Geopolitical risks, trade tensions, inflation and cyber risk are the most significant threats to the financial services ecosystem in the coming year, a recent survey finds.
Specifically, 68% of survey respondents cited geopolitical risks and trade tensions as a top threat, up from 49% last year, as tensions around the world continue to impact global markets, according to the results of the annual Systemic Risk Barometer Survey of the Depository Trust & Clearing Corporation (DTCC).
Meanwhile, 61% of survey respondents identified inflation as a top threat, up from 34% last year, which represents the most significant jump across all risks. Respondents cited unknowns around how long inflationary pressures may last, as well as the impact of monetary policy and supply chains as key reasons behind their concerns.
For 47% of the respondents, cyber risk is a top risk, a decrease from 59% last year, driven by the growing sophistication of threat actors, the proliferation of new technology adoption and an increasingly interconnected marketplace.
“The dramatic increase in concerns around geopolitical risks and trade tensions, inflation and US economic slowdown reinforces how quickly the threat landscape evolves and the importance of regularly monitoring the external environment to gain intelligence into potential shocks to market stability,” says DTCC chief systemic risk officer Michael Leibrock. “As a result, firms must continually review their risk management practices and procedures, conduct scenario planning exercises and ensure their operating structure is nimble to protect themselves and the broader industry.”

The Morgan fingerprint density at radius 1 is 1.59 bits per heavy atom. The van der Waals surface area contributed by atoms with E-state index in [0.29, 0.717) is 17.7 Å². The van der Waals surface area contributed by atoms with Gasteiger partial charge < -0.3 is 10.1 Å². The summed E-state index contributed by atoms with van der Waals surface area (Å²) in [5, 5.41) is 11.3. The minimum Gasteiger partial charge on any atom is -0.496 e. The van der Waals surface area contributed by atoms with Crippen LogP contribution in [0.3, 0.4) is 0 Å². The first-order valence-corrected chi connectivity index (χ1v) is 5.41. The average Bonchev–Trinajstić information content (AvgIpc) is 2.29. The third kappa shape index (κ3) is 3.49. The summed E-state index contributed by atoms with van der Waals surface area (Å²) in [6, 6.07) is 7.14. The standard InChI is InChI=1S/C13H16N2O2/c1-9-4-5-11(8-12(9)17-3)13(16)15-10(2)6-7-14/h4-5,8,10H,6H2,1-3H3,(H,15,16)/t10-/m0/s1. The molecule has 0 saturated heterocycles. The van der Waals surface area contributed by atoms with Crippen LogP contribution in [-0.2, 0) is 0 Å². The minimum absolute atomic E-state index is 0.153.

Nearly three years since the start of the pandemic, most respondents no longer consider Covid-19 a top threat to the industry as case numbers decline and vaccine availability continues to increase.
“The results of our latest survey provide important insights for DTCC and our clients to engage in industry-wide discussions on opportunities to share best practices and partner on ways to mitigate risk,” says DTCC systemic risk executive Adrien Vanderlinden.